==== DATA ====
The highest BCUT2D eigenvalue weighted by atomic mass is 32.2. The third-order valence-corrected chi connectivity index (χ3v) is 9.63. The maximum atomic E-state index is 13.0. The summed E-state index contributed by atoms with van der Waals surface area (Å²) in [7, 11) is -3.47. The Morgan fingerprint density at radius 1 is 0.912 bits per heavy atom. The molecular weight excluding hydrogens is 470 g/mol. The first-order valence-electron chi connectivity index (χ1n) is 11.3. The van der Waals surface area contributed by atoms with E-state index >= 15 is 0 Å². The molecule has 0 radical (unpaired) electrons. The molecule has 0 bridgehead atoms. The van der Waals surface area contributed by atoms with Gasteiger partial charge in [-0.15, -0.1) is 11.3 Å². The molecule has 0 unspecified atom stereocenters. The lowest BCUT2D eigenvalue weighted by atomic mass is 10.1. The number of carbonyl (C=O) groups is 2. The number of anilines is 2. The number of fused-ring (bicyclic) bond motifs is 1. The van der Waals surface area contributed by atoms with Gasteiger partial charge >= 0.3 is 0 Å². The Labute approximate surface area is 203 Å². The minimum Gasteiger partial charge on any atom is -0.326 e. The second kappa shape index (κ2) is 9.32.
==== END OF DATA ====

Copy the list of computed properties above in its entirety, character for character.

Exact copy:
The highest BCUT2D eigenvalue weighted by atomic mass is 32.2. The third-order valence-corrected chi connectivity index (χ3v) is 9.63. The maximum atomic E-state index is 13.0. The summed E-state index contributed by atoms with van der Waals surface area (Å²) in [7, 11) is -3.47. The Morgan fingerprint density at radius 1 is 0.912 bits per heavy atom. The molecular weight excluding hydrogens is 470 g/mol. The first-order valence-electron chi connectivity index (χ1n) is 11.3. The van der Waals surface area contributed by atoms with E-state index >= 15 is 0 Å². The molecule has 0 radical (unpaired) electrons. The molecule has 0 bridgehead atoms. The van der Waals surface area contributed by atoms with Gasteiger partial charge in [-0.15, -0.1) is 11.3 Å². The molecule has 0 unspecified atom stereocenters. The lowest BCUT2D eigenvalue weighted by atomic mass is 10.1. The number of carbonyl (C=O) groups is 2. The number of anilines is 2. The number of fused-ring (bicyclic) bond motifs is 1. The van der Waals surface area contributed by atoms with Gasteiger partial charge >= 0.3 is 0 Å². The Labute approximate surface area is 203 Å². The minimum Gasteiger partial charge on any atom is -0.326 e. The second kappa shape index (κ2) is 9.32.